Mogadishu: The Burundian Nightmare

Burundian Peacekeeper Killed by Al-Shabab

 

As the battle rages on through its sixth day and the capital rocks with explosions and the rattle of gunfire, so does the journey of the corpses of Burundian peacekeeper’s in Somalia. In addition to the seven peacekeepers killed by the Islamists in Wednesday’s raid on the Ministry of Defense building, the corpses of yet another NINE peacekeepers were yesterday paraded around the capital city and neighbouring towns. Claiming to have killed a total of 16 Burundian peacekeepers (plus one taken as prisoner) in the course of the recent battles, Al-Shabab fighters have been receiving an unusual support from many of the displaced population here.

The nine corpses were yesterday driven to Ceelasha Biyaha, apparently after residents there requested to see the corpses of ‘the enemy that has displaced us from our homes.’ It is said that hundreds of angry people had gathered at the scene. Many of them accused the peacekeepers of deliberately targeting and shelling populated residential areas in the capital, thus forcing them to relocate to Ceelasha Biyaha or Afgooye. A woman, speaking to local radio stations, said:

‘it is these infidels that have killed my three sons. They have destroyed my home and my family, and it is because of them I now live in this small tent with no food and no one to look after me. Damn them infidels!’

Another caller, a businessman, said:

‘I’ve had to relocate my business to Ceelasha Biyaha because of AMISOM’s shelling. My shop was destroyed by a mortar. I have lost a everything and had to start afresh. They deserve what they got. They deserve to be killed. Why do they keep killing our people? Why did they cross thousands of kilometres and come to our country to bomb our people. If they want peace they should go back to their country.’

 

Crowd surround the corpses

 

Peacekeepers’ Bodies on the Ground

 

 

 

 

 

The angry public could not be managed. Women and children soon began kicking and dragging the corpses of the peacekeepers. Many of the women had even removed their sandals and began hitting the corpses. Mogadishu’s residents, however, also point the finger of blame at the West, particularly the US. But the US is not directly involved in the daily Mogadishu battles, save for their ‘special operations’ that target ‘known’ terrorists.

 

Women hitting the corpse
Sticks & Sandals

 

 

 

 

 

 

Through the Somali government and the AU forces, the US has tried everything to crush the Islamists without directly becoming entangled in the mess that Mogadishu is in – including the flawed CIA-funded counter-terrorism operations that enlisted the services of notorious warlords in 2006, or coaxing tribal leaders in Al-Shabab controlled regions to revolt against the islamists and giving handsome payments to tribal/clan elders in the tiny government-controlled areas.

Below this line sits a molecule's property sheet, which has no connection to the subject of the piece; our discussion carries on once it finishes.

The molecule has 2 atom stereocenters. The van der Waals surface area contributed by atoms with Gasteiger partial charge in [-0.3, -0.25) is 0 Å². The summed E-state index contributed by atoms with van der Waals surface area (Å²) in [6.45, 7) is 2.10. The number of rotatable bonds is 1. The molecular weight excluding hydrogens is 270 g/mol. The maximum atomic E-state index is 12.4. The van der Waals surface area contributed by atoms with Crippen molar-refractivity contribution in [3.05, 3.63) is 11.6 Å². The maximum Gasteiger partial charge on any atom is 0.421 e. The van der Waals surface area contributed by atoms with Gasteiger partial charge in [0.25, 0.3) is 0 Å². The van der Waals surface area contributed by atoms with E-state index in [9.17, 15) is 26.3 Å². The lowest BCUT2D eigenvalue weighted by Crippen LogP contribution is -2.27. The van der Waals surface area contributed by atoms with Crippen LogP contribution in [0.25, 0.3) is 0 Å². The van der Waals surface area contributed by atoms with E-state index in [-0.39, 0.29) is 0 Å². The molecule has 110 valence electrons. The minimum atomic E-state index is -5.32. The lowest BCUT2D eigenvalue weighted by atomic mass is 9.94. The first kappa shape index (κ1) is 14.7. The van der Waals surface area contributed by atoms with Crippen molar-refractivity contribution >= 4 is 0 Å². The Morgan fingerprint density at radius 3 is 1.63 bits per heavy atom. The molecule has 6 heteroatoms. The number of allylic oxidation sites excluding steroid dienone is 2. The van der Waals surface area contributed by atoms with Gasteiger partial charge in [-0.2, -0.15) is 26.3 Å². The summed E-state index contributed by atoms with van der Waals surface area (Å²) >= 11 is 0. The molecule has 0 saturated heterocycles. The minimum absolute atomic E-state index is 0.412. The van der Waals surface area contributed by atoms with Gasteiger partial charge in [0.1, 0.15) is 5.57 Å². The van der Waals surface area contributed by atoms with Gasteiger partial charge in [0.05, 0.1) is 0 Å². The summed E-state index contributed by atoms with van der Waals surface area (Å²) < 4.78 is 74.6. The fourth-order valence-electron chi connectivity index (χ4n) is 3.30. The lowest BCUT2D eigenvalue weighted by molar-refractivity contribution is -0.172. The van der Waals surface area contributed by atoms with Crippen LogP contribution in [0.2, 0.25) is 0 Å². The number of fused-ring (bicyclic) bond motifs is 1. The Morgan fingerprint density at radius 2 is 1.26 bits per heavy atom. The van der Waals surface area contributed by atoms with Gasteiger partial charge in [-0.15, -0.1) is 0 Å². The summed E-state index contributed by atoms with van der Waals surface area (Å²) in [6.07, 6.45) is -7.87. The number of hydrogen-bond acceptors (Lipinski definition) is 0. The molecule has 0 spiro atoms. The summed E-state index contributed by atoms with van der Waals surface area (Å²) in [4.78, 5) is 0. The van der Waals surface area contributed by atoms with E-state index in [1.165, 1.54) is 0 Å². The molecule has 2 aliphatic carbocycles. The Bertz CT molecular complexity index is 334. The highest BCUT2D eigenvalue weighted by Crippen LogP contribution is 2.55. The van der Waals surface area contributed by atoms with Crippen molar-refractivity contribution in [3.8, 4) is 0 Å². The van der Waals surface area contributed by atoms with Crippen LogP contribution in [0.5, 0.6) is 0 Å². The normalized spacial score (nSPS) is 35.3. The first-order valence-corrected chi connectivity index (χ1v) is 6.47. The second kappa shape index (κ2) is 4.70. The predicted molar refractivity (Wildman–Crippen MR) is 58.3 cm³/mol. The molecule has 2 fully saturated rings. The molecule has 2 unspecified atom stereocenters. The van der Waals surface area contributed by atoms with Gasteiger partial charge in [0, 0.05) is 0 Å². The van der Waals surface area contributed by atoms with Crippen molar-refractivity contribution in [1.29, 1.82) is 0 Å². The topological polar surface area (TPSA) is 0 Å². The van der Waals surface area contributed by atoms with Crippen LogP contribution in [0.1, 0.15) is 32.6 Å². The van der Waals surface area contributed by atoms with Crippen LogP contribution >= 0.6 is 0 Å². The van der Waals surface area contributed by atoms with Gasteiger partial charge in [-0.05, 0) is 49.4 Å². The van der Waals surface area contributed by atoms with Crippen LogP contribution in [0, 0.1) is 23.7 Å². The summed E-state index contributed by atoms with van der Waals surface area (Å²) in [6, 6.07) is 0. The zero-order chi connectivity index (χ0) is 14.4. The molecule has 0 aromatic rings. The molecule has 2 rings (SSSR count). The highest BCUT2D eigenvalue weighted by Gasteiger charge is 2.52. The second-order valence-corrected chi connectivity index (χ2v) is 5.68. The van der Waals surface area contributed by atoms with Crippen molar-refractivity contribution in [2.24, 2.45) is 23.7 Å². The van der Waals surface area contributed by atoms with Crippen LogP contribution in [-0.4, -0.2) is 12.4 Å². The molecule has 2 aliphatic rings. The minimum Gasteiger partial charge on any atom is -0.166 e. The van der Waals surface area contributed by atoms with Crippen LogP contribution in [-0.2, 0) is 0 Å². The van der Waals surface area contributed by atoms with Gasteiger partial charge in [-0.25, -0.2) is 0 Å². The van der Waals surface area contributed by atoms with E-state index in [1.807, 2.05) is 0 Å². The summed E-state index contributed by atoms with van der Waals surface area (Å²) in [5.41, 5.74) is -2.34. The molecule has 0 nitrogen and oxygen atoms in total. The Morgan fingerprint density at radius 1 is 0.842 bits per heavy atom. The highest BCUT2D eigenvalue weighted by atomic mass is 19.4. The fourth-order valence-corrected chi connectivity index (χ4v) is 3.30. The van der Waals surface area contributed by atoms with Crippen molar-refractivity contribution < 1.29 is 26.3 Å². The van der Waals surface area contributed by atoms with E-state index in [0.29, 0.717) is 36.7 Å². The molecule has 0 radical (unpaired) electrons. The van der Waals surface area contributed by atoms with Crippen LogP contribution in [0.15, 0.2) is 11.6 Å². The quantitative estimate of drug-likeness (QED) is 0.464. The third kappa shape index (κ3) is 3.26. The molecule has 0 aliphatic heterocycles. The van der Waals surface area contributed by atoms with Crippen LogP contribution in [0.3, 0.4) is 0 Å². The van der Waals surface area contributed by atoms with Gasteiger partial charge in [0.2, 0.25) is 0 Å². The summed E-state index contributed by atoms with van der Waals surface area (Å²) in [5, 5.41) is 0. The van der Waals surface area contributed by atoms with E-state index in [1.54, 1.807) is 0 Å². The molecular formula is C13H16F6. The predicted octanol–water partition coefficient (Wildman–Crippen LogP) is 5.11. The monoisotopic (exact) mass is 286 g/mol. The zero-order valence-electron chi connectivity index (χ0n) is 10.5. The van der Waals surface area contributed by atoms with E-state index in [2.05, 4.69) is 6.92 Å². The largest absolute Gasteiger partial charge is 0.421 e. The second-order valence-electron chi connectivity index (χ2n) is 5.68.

None of them seem to have worked, and now with the escalating battles, the US will face some difficult choices. According to Katherine Zimmerman at Critical Threats:

“The prospect of al Shabaab taking control of Mogadishu is alarming and requires a much more careful examination of Western policies toward the Horn of Africa than they have so far received. But the details of the potential collapse of the TFG need even more urgent consideration. Even if the TFG can be saved, it is quite possible that military exigencies on the ground in the coming weeks or months will lead to requests for external military assistance by AMISOM forces. The U.S. may well face some difficult choices

About Mogadishu Man
Blogging from Mogadishu seems somewhat inconceivable doesn't it?

5 Responses to Mogadishu: The Burundian Nightmare

  1. Pingback: Tweets that mention Mogadishu: The Burundian Nightmare « Mogadishu Man -- Topsy.com

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  4. Somali Pundit says:

    Interesting. But you fail to mention that the jihadists lost their main military base at the Ministry of Defence and the Milk Factory in addition to an unknown number of casualties (the AMISOM Burundi spokesman put it at 80). Doesn’t seem like much of victory to me.

    As for the reaction to the corpses, I would guess that some of that is perhaps genuine, some of it certainly a propaganda ploy. The extremists, like extremists everywhere of whatever shade, have very little support in the city.

    Finally, your characterisation of the TFG as a US proxies is unfair. It is in fact led by the former leader of the Islamic Courts Union, an organisation that was hardly the American’s BFF. Yes it now sports many Somalis from the diaspora, many educated in the US, but that doesn’t mean they are doing Washington’s bidding. I would say that most exhibit a genuine desire to help the country. Even the recently released ICG report, which trashes the TFG, admits that “the respected new finance minister, Hussein Halane, has been making serious attempts in recent months to inject professionalism and transparency into the revenue collection and management system, as well as to strengthen internal mechanisms governing dispersal of government money. So far he appears to have a free hand to revamp the ministry and create a more open and accountable fiscal and monetary system.”

  5. twinomugisha brian says:

    peaceful means are the only way out.

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